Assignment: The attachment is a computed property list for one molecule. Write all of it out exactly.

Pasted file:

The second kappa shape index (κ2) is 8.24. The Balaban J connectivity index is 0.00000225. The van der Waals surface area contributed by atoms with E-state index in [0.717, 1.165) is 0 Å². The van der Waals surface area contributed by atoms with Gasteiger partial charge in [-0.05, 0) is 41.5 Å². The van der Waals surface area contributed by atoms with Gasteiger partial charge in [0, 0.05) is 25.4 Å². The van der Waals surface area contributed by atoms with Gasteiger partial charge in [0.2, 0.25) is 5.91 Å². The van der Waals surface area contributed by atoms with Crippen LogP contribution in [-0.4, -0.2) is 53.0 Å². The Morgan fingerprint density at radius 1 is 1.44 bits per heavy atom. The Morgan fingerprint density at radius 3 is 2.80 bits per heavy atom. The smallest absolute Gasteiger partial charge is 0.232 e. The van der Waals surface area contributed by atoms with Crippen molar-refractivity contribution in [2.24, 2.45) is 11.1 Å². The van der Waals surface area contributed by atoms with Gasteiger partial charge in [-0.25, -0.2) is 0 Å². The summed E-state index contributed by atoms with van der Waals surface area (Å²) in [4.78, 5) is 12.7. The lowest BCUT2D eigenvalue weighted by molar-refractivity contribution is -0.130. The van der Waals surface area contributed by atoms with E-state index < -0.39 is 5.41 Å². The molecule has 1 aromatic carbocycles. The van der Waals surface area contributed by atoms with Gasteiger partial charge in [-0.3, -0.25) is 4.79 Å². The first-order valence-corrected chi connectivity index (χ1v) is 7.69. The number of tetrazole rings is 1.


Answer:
The second kappa shape index (κ2) is 8.24. The Balaban J connectivity index is 0.00000225. The van der Waals surface area contributed by atoms with E-state index in [0.717, 1.165) is 0 Å². The van der Waals surface area contributed by atoms with Gasteiger partial charge in [-0.05, 0) is 41.5 Å². The van der Waals surface area contributed by atoms with Gasteiger partial charge in [0, 0.05) is 25.4 Å². The van der Waals surface area contributed by atoms with Gasteiger partial charge in [0.2, 0.25) is 5.91 Å². The van der Waals surface area contributed by atoms with Crippen LogP contribution in [-0.4, -0.2) is 53.0 Å². The Morgan fingerprint density at radius 1 is 1.44 bits per heavy atom. The Morgan fingerprint density at radius 3 is 2.80 bits per heavy atom. The smallest absolute Gasteiger partial charge is 0.232 e. The van der Waals surface area contributed by atoms with Crippen molar-refractivity contribution in [2.24, 2.45) is 11.1 Å². The van der Waals surface area contributed by atoms with Gasteiger partial charge in [-0.25, -0.2) is 0 Å². The summed E-state index contributed by atoms with van der Waals surface area (Å²) in [4.78, 5) is 12.7. The lowest BCUT2D eigenvalue weighted by molar-refractivity contribution is -0.130. The van der Waals surface area contributed by atoms with E-state index < -0.39 is 5.41 Å². The molecule has 1 aromatic carbocycles. The van der Waals surface area contributed by atoms with Gasteiger partial charge in [-0.3, -0.25) is 4.79 Å². The first-order valence-corrected chi connectivity index (χ1v) is 7.69. The number of tetrazole rings is 1.